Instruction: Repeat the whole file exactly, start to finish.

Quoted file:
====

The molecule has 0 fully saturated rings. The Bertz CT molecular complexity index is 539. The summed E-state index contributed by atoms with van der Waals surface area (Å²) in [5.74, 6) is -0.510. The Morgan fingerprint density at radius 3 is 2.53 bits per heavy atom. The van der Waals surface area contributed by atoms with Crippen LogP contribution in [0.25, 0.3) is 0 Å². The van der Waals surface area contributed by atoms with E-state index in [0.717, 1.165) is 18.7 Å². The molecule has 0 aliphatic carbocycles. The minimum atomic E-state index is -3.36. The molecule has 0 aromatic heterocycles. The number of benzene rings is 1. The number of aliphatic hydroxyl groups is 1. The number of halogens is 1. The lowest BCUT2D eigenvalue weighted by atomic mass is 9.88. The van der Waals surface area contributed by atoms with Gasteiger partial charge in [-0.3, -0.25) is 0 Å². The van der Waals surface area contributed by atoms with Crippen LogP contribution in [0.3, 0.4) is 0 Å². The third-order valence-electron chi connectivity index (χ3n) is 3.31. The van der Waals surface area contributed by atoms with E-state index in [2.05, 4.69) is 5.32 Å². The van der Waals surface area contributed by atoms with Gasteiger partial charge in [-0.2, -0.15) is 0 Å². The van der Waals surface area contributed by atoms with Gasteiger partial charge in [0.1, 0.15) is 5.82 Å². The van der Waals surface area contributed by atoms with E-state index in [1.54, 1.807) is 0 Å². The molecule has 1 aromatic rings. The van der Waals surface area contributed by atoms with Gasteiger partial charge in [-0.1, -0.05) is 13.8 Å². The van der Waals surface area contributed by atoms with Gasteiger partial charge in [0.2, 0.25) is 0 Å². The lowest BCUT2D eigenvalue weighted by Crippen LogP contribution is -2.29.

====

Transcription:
The molecule has 0 fully saturated rings. The Bertz CT molecular complexity index is 539. The summed E-state index contributed by atoms with van der Waals surface area (Å²) in [5.74, 6) is -0.510. The Morgan fingerprint density at radius 3 is 2.53 bits per heavy atom. The van der Waals surface area contributed by atoms with Crippen LogP contribution in [0.25, 0.3) is 0 Å². The van der Waals surface area contributed by atoms with E-state index in [0.717, 1.165) is 18.7 Å². The molecule has 0 aliphatic carbocycles. The minimum atomic E-state index is -3.36. The molecule has 0 aromatic heterocycles. The number of benzene rings is 1. The number of aliphatic hydroxyl groups is 1. The number of halogens is 1. The lowest BCUT2D eigenvalue weighted by atomic mass is 9.88. The van der Waals surface area contributed by atoms with Gasteiger partial charge in [-0.3, -0.25) is 0 Å². The van der Waals surface area contributed by atoms with Crippen LogP contribution in [0.3, 0.4) is 0 Å². The third-order valence-electron chi connectivity index (χ3n) is 3.31. The van der Waals surface area contributed by atoms with E-state index in [2.05, 4.69) is 5.32 Å². The van der Waals surface area contributed by atoms with Gasteiger partial charge in [-0.2, -0.15) is 0 Å². The van der Waals surface area contributed by atoms with Gasteiger partial charge in [0.1, 0.15) is 5.82 Å². The van der Waals surface area contributed by atoms with E-state index in [1.54, 1.807) is 0 Å². The molecule has 1 aromatic rings. The van der Waals surface area contributed by atoms with Gasteiger partial charge in [-0.1, -0.05) is 13.8 Å². The van der Waals surface area contributed by atoms with Gasteiger partial charge in [0.2, 0.25) is 0 Å². The lowest BCUT2D eigenvalue weighted by Crippen LogP contribution is -2.29.